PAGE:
I only get some satisfaction: Introducing satisfaction into measures of accessibility

Recent working paper:


Travel time decay curves by mode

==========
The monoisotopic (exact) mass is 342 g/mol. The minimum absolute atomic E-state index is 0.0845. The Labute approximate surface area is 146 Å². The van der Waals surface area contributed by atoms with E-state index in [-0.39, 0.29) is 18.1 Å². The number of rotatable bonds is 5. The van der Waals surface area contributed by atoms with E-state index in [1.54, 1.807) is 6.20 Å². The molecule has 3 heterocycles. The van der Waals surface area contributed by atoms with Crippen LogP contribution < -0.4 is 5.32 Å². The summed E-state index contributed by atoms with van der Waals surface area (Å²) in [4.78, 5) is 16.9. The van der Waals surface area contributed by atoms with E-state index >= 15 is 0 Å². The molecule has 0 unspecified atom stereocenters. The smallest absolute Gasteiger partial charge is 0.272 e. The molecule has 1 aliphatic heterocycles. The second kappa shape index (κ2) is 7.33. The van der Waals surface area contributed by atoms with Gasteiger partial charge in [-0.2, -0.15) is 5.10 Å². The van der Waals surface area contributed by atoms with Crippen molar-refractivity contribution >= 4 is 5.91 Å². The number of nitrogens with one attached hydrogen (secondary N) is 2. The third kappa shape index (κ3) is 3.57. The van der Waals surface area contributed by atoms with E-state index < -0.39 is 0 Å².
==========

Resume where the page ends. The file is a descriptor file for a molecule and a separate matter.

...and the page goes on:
Improving accessibility is a goal pursued by many metropolitan regions to address a variety of objectives. Accessibility, or the ease of reaching destinations, is traditionally measured using observed travel time and has of yet not accounted for user satisfaction with these travel times. As trip satisfaction is a major component of the underlying psychology of travel, we introduce satisfaction into accessibility measures and demonstrate its viability for future use. To do so, we generate a new satisfaction-based measure of accessibility where the impedance functions are determined from the travel time data of satisfying trips gathered from the 2017/2018 McGill Transport Survey. This satisfaction-based measure is used to calculate accessibility to jobs by four modes (public transport, car, walking, and cycling) in the Montreal metropolitan region, with the results then compared to a standard gravity-based measure of accessibility. We then offer a dissatisfaction index where we combine the ratio between satisfaction-based and gravity-based accessibility measures with mode share data. This index highlights areas with potentially high proportions of dissatisfied commuters and where interventions for each mode could have the highest impacts on the quality of life of a given mode commuter. Such analysis is then combined with a vulnerability index to show the value of this measure in setting priorities for vulnerable groups. The study demonstrates the importance of including satisfaction in accessibility measures and allows for a more nuanced interpretation of the ease of access by researchers, planners, and policy-makers.